Public Infrastructures and Livelihood Strategies: The Case of Rural Households in Kersa District, Jimma Zone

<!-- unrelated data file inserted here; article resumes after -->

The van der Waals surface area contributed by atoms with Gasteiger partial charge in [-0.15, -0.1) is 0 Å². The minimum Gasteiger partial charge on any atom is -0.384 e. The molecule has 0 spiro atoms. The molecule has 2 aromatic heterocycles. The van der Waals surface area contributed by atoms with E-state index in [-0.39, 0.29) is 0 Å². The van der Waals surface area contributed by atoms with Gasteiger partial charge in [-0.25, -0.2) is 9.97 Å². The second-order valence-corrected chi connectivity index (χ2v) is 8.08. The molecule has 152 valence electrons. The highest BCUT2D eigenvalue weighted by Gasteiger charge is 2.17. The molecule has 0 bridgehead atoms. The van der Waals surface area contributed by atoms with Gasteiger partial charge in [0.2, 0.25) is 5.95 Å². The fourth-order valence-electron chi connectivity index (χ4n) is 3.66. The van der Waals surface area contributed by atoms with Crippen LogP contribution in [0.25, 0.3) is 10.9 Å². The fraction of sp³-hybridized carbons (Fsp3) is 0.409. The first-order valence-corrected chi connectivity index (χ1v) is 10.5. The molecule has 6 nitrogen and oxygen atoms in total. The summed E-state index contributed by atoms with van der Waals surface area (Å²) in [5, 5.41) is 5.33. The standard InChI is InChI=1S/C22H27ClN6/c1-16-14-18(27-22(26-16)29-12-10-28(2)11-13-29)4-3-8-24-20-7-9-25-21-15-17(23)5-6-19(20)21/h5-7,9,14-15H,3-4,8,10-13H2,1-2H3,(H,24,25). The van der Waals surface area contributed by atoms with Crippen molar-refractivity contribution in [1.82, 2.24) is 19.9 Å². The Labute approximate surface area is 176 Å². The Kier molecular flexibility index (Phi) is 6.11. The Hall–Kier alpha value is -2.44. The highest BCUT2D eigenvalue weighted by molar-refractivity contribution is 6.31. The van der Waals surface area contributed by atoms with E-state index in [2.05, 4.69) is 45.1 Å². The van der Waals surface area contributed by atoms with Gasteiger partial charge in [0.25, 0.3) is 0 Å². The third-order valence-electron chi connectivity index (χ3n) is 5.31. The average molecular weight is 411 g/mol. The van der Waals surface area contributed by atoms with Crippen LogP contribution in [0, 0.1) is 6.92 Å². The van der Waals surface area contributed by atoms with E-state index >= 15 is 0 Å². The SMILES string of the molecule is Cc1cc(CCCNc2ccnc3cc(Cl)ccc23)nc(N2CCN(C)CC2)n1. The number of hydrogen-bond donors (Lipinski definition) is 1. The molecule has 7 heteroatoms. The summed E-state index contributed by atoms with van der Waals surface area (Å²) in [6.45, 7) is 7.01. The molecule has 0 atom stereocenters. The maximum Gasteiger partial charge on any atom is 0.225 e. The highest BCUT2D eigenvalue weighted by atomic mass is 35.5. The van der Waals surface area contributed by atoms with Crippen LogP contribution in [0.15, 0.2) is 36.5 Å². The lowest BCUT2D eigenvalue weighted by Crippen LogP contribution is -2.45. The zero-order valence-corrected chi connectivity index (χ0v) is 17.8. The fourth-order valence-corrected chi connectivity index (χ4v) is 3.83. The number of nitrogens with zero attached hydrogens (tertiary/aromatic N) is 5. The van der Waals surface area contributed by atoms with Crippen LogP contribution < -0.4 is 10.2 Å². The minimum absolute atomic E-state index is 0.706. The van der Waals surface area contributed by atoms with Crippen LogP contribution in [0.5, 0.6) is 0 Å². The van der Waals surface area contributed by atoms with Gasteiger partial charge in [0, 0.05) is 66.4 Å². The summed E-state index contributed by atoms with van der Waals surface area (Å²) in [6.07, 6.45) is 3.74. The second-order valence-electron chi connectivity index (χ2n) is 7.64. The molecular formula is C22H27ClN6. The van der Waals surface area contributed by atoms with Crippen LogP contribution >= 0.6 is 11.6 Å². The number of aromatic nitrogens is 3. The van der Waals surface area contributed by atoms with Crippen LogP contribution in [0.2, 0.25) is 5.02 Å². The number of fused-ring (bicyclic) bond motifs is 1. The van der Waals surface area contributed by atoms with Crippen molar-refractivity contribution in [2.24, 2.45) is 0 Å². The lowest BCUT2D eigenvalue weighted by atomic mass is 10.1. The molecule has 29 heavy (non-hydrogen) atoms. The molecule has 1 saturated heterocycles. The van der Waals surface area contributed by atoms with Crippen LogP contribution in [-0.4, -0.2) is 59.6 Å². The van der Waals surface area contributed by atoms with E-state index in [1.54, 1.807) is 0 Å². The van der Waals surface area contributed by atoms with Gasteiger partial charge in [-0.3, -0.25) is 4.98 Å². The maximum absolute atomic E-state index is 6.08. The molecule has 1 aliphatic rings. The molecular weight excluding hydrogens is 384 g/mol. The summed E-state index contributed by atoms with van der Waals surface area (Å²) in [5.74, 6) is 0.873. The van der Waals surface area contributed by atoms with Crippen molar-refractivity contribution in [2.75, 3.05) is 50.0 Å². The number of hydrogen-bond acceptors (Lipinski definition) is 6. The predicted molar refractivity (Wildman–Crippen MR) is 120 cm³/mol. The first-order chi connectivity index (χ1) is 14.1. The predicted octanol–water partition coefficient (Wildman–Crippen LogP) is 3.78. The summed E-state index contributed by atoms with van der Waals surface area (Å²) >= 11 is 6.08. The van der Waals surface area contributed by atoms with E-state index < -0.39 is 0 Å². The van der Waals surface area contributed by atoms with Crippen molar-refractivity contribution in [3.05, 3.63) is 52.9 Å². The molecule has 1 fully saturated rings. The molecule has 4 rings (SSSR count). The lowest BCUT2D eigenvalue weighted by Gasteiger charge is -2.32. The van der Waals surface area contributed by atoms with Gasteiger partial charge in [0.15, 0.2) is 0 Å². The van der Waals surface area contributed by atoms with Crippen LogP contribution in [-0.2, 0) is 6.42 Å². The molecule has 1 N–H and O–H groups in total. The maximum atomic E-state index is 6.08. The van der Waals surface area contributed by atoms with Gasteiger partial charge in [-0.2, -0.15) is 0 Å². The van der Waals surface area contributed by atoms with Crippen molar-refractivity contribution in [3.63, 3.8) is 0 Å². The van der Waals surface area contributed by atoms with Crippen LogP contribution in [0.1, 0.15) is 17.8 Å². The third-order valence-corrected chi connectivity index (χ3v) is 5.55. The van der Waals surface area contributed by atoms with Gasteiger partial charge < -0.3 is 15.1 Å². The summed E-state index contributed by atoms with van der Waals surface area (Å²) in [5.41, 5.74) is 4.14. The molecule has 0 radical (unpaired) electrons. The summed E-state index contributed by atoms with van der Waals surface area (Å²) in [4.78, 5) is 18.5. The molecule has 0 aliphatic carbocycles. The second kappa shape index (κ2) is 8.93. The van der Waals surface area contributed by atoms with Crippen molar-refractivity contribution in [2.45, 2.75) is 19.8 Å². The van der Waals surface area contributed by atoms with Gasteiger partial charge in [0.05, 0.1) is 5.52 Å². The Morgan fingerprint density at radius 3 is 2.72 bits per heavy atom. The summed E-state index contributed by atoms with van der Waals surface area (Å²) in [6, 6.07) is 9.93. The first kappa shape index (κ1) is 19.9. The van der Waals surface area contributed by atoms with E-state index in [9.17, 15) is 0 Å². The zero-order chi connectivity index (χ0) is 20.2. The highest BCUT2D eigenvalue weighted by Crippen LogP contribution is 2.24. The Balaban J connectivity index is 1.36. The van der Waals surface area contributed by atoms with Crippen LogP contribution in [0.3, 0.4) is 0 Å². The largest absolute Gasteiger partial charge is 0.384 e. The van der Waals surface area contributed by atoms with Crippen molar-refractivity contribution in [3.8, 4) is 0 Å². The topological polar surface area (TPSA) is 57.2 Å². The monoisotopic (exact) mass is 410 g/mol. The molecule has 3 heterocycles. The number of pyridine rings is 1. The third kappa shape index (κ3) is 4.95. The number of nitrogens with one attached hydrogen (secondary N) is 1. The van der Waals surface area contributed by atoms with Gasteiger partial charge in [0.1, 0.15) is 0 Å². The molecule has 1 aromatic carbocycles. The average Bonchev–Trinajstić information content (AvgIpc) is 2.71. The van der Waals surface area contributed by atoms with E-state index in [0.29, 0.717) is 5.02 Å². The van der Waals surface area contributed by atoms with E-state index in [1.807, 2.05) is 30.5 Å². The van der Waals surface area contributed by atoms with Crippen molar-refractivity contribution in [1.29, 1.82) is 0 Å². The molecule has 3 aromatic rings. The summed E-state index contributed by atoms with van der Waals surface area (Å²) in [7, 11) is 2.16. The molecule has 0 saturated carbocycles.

Public infrastructures: roads, agricultural extension services, electricity, ICT, protected water sources, irrigation, formal education centers, and formal health centers are essential for human-being in diversifying their livelihood strategies. The general objective of this study is to examine the possible effect of rural public infrastructures on the rural households’ livelihood strategies. The empirical assessments elsewhere in Ethiopia and the circumstances on the rural livelihood in association with public infrastructures have conferred the paucity of sociological research. This study used the pragmatist research philosophy that advocates ontological and epistemological mixes in an effort to minimize the gaps noted on the empirical knowledge. Accordingly, the research strategy employs the triangulation of quantitative and qualitative approaches. As mirror to the methodological triangulation, the analysis has followed a mixed design that combines descriptive and inferential techniques with the themes emerging through qualitative explorations. Cross-tabulation descriptive statistics and binary and multinomial logistic regression were employed. Consequently, the findings of the research revealed that public infrastructures have a significant influence on livelihood diversification strategies. Specifically, there were significant associations whereby households who have access to assume infrastructures did more likely engage in mixed livelihood diversification strategies than households who don’t have access to respective rural public infrastructures. The findings from qualitative data also emphasize indispensability of given public infrastructures for diversification of livelihood strategies. Thus, by including cultural elements of local people, responsible bodies should increase the required resources for the purpose of upgrading and managing public infrastructures particularly on all-weather roads.
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